NIH issues advisory to control, treat typhoid

ISLAMABAD-The National Institute of Health (NIH) has issued an advisory to all provincial health departments to take prevention and treatment measures to control typhoid fever during summer and monsoon season.
Typhoid fever is endemic in Pakistan and outbreaks of extremely Drug Resistant Salmonella Typhi (XDR S. Typhi) have been reported since 2016 from different parts of the country, especially during summer and monsoon season.
Keeping in view the seasonal trend of XDR Typhoid, it is important to take necessary measures to limit transmission through preventive measures, early detection, using recommended diagnostic tools and prompt treatment.
The NIH advisory aims to alert the health authorities for timely actions for preparedness for prevention and control of typhoid fever including XDR Typhoid. Moreover, the health departments must involve other line departments such as WASA, Public Health Engineering, District and Local Administration for preparedness and response.
According to the advisory any person with a history of fever of at-least 38°C for 3 or more days with abdominal symptoms like diarrhoea, constipation, abdominal tenderness and prostration is suspected and any person that is laboratory confirmed by isolation of S.Typhi from blood/stool or urine.
About the mode of transmission it is said that typhoid infection occurs through feco-oral route and infection spreads through contaminated food, milk, frozen fruits and water or through close contact with already infected persons.
The contamination of food and water usually occurs due to poor sanitation and mixing of sewerage water with drinking water.
Incubation period depends on the inoculum size and host factors; 3 days to more than 60 days with a usual range of 8 to 14 days. Preschool children are at greater risk of developing disease and usually have milder symptoms than the adults do.
Travellers to or workers in endemic areas and caregivers of the patient infected with S.Typhi are also at high risk.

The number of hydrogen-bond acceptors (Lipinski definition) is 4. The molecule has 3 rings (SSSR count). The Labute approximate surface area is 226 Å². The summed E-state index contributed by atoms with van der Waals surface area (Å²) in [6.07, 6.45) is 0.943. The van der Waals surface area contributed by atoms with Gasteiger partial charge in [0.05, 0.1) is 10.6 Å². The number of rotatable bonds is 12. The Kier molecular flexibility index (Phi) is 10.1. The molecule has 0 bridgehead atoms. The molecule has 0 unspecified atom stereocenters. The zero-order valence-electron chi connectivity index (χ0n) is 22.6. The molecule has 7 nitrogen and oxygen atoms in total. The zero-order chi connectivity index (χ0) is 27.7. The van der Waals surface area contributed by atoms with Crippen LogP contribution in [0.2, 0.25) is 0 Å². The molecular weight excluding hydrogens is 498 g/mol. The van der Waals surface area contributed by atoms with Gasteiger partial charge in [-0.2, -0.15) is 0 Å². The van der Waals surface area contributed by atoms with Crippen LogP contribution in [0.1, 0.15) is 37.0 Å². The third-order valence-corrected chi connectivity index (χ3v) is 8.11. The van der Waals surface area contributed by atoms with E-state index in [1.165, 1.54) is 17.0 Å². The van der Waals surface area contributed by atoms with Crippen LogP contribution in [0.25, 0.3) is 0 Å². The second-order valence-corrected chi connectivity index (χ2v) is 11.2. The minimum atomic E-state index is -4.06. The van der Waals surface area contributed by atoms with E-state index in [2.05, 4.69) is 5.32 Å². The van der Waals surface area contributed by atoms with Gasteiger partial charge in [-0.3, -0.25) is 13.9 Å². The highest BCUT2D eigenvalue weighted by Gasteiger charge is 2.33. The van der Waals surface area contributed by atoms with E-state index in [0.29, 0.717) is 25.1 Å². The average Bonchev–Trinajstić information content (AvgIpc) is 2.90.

It says that typhoid can be isolated from blood during the first week of illness or from stool and urine after the first week of illness.
About the treatment it says that suspected patients having history compatible with case definition should immediately seek medical advice from health care facilities. Sample should be collected for culture and sensitivity before starting the empirical therapy from all the suspected cases.
Unnecessary use of antimicrobial agents should be discouraged to treat the patients presenting with fever. To limit the antimicrobial resistance, antibiotics should be prescribed based on the results of culture and sensitivity tests.
The XDR Typhoid cases information and lab culture report must be notified to the concerned district health authorities, DG offices of the respective province and the NIH.
It says since the emergence of COVID-19, it has been observed that health care professionals are frequently prescribing azithromycin for the COVID-19 patients may develop resistance against azithromycin through selective pressure due to overuse of azithromycin leading to strains, and consequently their spread which will further limit out the treatment options in the XDR typhoid cases.
This practice should therefore immediately be addressed and azithromycin must carefully be prescribed for COVID-19 cases based on local and international recommendations.
About the preventive measures and vaccination the NIH said that it is suggested that with treatment options for typhoid becoming more limited, following preventive measures are urgently needed, including improved sanitation and vaccination campaigns.

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